For Navigating Nigeria this week, Citizen spoke to Yemi, media practitioner and part-time hobbyist. He shared his story about using a cargo company to transport his belongings from the North, down to Lagos. His experience made him vow never to use the company again and has made him “avoid playing nice” with Nigerians.

Editorial Note: Navigating Nigeria is a platform for Nigerians to passionately discuss the Nigerian experience with little interference to individual opinions. While our editorial standards emphasise the truth and we endeavour to fact-check claims and allegations, we do not bear any responsibility for allegations made about other people founded in half-truths.

Could you walk us through your experience?

Before this experience, I’d used ABC transport once, and it was because of proximity. It was the closest and most accessible transport available the first time trying in 2021. Then, I sent out a bag of books, and they delivered to my location within four working days, which they promised.

This time, I was moving from Abuja, in the North Central, to a new city in the South West. I visited several transport companies. I wanted to make a road trip, and I wanted to travel with a company that had robust bus services. I remember going to GIG Logistics. They said they could transport my belongings. The cost wasn’t an issue for me either. 

The challenge I had with them was their route. What they had in mind was to go straight to Lagos. I wanted to head to Ibadan before going to Lagos, and their path wasn’t convenient for me. I wanted one company to sort out my baggage and movement. 

So this was what led me to ABC Cargo.

The beginning of the wahala

At first, I carried one bicycle and three bags to them. The bags contained personal effects like my clothes, my books, cutlery, and all that stuff. This was on December 18. On December 19, I brought another bicycle I used to participate in a marathon. Then I went to book a ticket for my road trip on December 20. I recall that my bags were still at their office when I arrived. 

I encountered a couple of problems that day. I was travelling with my cats. Their manager came to me and said I couldn’t travel with pets. They were inside a carrier, mind you. I was willing to pay for extra seats to avoid inconveniencing anyone, but this guy refused. He just kept shouting and yelling. It was a whole lot of back and forth.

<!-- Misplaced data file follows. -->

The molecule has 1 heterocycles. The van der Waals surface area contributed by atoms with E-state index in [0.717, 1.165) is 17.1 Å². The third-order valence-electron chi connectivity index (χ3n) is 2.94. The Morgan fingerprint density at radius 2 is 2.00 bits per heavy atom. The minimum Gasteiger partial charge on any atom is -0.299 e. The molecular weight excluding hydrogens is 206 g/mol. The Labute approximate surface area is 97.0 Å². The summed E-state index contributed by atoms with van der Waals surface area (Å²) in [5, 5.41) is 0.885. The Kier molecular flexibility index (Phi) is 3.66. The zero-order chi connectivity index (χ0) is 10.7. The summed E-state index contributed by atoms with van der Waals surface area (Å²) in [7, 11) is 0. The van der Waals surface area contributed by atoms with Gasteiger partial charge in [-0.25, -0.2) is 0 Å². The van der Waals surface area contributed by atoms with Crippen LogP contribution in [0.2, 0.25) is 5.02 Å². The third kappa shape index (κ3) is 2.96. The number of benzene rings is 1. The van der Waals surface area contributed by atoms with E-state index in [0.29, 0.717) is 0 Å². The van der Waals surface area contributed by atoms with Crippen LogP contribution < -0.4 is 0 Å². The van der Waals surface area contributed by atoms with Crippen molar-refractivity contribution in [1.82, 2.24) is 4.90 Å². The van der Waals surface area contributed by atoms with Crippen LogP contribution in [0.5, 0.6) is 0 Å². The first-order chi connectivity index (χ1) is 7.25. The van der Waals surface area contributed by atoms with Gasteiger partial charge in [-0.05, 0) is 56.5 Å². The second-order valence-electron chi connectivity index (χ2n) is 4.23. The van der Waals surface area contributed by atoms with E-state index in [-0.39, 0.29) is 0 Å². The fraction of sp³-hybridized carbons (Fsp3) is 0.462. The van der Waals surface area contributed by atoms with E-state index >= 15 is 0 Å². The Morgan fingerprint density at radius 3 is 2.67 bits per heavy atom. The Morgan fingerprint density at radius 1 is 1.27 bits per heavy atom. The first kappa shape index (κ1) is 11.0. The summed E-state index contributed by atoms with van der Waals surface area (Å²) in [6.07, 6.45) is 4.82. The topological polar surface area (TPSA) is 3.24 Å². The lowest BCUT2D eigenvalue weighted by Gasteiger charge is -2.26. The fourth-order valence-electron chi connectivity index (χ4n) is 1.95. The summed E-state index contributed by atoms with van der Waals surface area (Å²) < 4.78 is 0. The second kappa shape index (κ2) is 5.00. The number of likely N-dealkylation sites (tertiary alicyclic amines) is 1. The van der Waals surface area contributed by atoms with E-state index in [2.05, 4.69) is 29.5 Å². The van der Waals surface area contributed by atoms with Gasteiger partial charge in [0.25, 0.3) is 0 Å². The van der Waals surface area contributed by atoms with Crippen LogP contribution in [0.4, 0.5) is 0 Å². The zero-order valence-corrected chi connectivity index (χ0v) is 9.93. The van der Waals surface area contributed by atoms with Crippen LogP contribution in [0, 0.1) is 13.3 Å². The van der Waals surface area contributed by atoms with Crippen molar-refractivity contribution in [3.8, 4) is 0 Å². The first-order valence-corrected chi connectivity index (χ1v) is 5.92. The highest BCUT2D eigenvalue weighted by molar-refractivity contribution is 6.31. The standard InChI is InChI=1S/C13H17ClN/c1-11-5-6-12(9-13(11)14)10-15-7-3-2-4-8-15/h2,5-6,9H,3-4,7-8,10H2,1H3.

So what did you do?

I called a private bus service that came to the park to meet me. I got a refund for my ticket right there. When I asked why they’d not sent my luggage ahead, they assured me they’d deliver in four days, per their policy, and told me not to worry. I took them by their word and left.

So imagine my surprise when my bags didn’t arrive four days later. I called them to understand the cause of the delay. They said things like, “ehn, it’s just four days; it hasn’t passed.” I had many plans for December, particularly road-tripping, and the delay affected them.

After the first week without getting my luggage, I still kept waiting. I had my brother check their office at some point which was when I discovered they didn’t have my bags.


By the end of December, the company found one bag. But they told me they couldn’t release it to me because I sent all my luggage items as a bundle and wanted to ensure I got everything immediately, so they held on to that bag for a while.

In the first week of January, one of my bicycles arrived. It came in damaged. It was from that point I started showing them shege.


I went to their office with some boys to threaten them to give me my things as fast as possible. They begged and said they were working on it. 

Why not the police, as Nigerians like to do?

I did not go there to use force. I went there to let them know it was an option. Outrightly involving the police would have closed the door for negotiations, but I wanted them to have the benefit of the doubt.

I told them that the next time I’d show up, it would be with the full force of the law. That’s when they had someone from their headquarters call me. These were the same people I’d been calling that had been rude to me on the phone. They kept telling me they were on top of the situation.

Through January and February, I had many phone calls with them. I recorded them. They kept insisting that my bags weren’t missing. At some point, ABC Cargo said they’d compensate me with ₦100k. They said the value of the items I had with them was around ₦400k. So how do you have that estimate but decide to compensate me with ₦100k?

I told them that for me to consider compensation, they’d have to start with ₦500k. After that, I contacted the Federal Competition & Consumer Protection Commission (FCCPC). I also warned that they’d hear from my lawyer if they didn’t do something after the governorship elections. That’s when they started taking me seriously. In March, they begrudgingly sent a Cheque for ₦400k.

Did you think that was fair compensation?

The compensation was not reasonable. I had just bought a suit, some jackets that were just two months old, and lots of new sweaters. These alone were definitely above ₦400k.

What’s your takeaway from the whole affair?

Don’t use ABC Cargo services. If you find yourself in a similar situation, reach out to the FCCPC, but also try to avoid playing nice with Nigerians. They have to understand you can go from “good morning, sir” to “you wan see crase” to “you’ll hear from my lawyer” as the situation evolves.



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